The two best places to find ridiculous names are Utah and the National Football League. I don't know why this is. Those two groups have little else in common.

In Utah, there are names like these, all of which I got from the single best silly-name source, the obituary pages: Vonda, Julaine, Luray, Ferral, Ardath, Shyrel, Artell, Gerial, Zelma, and Elna. (Utahns 90 years ago were apparently still a little punch-drunk from the trek west.)

From elsewhere in the paper, I find these actual names of non-elderly Utahns: Jefra, Eunhi, Chanthy, Shurron, Chaulyn and Lyndell.

In the NFL, there are these names, all of which belong to men who were born on Earth: Edgerton, Adalius, Peerless, JoJuan, Canute, Artrell, Ligarius, KaRon, Jashon, Earthwind and Plaxico. (How does someone come to be named "Plaxico"? Did his parents follow the Utah practice of name compromising, where Dad want to name him Plate, while Mom wanted to call him Mexico, and they combined the two?)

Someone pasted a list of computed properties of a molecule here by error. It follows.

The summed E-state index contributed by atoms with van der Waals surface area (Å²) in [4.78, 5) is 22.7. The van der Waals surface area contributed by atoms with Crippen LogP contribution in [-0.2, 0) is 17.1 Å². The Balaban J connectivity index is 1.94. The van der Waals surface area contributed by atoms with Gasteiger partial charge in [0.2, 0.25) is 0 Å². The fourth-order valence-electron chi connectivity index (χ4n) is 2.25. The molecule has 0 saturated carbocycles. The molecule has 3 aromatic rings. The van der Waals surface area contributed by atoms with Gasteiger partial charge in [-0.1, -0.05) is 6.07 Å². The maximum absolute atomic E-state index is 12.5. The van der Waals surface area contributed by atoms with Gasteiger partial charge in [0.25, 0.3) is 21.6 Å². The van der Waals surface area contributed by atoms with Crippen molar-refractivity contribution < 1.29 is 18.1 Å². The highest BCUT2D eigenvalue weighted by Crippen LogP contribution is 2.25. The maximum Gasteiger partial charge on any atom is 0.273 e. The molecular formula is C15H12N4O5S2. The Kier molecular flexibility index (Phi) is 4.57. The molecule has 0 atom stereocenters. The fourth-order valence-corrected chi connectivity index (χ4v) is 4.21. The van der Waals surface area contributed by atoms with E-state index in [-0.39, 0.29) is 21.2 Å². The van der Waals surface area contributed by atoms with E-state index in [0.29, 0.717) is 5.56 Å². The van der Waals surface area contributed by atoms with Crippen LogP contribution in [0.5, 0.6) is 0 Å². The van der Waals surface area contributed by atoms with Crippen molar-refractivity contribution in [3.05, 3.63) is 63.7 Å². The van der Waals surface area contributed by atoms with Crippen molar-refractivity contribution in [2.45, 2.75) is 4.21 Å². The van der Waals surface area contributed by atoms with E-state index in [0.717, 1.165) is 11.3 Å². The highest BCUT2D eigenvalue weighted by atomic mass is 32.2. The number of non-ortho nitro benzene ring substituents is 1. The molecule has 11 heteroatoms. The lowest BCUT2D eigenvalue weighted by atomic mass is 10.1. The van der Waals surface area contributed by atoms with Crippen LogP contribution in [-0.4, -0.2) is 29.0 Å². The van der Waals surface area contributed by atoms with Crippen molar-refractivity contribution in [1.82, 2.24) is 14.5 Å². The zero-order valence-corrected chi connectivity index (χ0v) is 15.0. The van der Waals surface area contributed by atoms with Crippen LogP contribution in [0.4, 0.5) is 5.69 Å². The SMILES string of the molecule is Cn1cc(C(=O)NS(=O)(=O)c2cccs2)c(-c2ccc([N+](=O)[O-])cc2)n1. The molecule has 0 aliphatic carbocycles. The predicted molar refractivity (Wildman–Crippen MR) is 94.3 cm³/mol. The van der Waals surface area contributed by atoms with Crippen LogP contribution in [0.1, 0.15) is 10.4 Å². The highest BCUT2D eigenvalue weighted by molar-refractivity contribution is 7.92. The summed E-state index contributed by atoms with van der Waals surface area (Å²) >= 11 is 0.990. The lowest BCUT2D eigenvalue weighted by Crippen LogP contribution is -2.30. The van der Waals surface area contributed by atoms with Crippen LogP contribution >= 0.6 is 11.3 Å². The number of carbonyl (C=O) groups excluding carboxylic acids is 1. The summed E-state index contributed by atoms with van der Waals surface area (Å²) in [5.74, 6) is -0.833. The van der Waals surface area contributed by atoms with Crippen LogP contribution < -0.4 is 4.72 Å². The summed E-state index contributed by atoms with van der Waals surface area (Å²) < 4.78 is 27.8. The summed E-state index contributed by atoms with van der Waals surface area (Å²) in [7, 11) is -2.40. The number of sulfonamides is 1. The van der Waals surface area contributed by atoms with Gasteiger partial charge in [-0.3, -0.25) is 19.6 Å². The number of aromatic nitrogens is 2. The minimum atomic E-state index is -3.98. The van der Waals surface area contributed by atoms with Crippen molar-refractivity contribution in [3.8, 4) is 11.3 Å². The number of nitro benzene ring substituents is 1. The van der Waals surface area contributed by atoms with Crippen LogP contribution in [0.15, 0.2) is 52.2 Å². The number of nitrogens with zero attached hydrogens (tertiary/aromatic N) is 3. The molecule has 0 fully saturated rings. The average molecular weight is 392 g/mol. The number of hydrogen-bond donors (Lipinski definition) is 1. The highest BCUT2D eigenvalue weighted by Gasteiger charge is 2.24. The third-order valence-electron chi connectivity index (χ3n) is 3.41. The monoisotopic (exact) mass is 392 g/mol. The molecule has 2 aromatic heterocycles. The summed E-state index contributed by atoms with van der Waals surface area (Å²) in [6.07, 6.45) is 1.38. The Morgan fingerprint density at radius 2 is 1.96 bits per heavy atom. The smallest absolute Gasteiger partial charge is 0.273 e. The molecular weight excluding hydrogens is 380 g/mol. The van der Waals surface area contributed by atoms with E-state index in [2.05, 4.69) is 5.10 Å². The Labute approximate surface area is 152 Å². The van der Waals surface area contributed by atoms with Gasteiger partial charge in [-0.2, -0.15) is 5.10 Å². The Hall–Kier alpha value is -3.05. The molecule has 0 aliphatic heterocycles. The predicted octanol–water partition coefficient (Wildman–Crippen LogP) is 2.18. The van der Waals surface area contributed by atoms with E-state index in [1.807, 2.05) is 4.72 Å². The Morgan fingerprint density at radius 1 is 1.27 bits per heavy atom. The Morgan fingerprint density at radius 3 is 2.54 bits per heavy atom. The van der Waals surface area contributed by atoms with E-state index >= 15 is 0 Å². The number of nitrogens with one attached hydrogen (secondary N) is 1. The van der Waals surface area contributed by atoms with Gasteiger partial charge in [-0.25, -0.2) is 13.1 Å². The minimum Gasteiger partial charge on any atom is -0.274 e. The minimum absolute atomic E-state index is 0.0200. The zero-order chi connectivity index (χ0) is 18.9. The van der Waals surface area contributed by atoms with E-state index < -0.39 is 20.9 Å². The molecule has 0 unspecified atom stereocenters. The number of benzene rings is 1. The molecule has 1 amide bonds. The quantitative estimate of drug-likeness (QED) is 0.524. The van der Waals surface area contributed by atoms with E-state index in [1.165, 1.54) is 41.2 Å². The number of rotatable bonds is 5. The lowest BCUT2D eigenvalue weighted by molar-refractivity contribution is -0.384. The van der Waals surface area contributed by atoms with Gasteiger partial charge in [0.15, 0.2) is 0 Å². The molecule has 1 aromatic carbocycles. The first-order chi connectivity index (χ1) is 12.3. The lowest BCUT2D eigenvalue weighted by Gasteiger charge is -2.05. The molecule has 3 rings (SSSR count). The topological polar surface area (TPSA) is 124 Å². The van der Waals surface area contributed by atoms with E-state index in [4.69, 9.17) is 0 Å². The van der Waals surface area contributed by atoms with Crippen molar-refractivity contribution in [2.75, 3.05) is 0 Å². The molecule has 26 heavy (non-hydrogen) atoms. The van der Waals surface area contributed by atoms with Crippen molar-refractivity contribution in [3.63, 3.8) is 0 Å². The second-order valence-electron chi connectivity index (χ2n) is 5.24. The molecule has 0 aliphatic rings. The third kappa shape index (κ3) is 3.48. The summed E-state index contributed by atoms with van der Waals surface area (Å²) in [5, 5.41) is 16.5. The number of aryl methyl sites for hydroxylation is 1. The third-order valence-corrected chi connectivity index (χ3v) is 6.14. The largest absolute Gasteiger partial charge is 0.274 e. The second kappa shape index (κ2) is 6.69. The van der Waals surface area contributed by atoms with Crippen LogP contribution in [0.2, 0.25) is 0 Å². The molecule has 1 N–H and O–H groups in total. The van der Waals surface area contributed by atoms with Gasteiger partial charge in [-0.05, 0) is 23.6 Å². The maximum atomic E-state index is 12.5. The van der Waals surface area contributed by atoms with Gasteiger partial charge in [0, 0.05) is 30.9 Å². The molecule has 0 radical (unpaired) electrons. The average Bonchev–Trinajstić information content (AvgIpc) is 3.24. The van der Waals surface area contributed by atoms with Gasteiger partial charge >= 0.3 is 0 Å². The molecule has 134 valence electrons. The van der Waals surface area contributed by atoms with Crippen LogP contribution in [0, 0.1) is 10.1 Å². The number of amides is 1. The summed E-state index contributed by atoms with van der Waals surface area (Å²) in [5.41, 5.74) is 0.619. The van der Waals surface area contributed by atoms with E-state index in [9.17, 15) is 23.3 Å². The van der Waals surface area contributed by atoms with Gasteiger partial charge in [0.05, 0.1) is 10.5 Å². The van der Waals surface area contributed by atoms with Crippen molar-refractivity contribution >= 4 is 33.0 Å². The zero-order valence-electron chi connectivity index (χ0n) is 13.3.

Do you notice that the names of the mostly white Utahns are very similar to those of the mostly African-American NFL players? Perhaps there is common ground between our cultures after all.

I present these rules in naming your children:

1. Don't make up a name. You have to give your child a name that already exists and is a commonly accepted name. That may sound restrictive, but there are literally thousands of perfectly good names to choose from. We don't need any new ones. Civilization is more than 6,000 years old; the brainstorming session is over. I'm sorry you didn't live 200 years ago, when exciting new names were still being forged. But now, in 2002, or whatever, WE'RE DONE. No new names.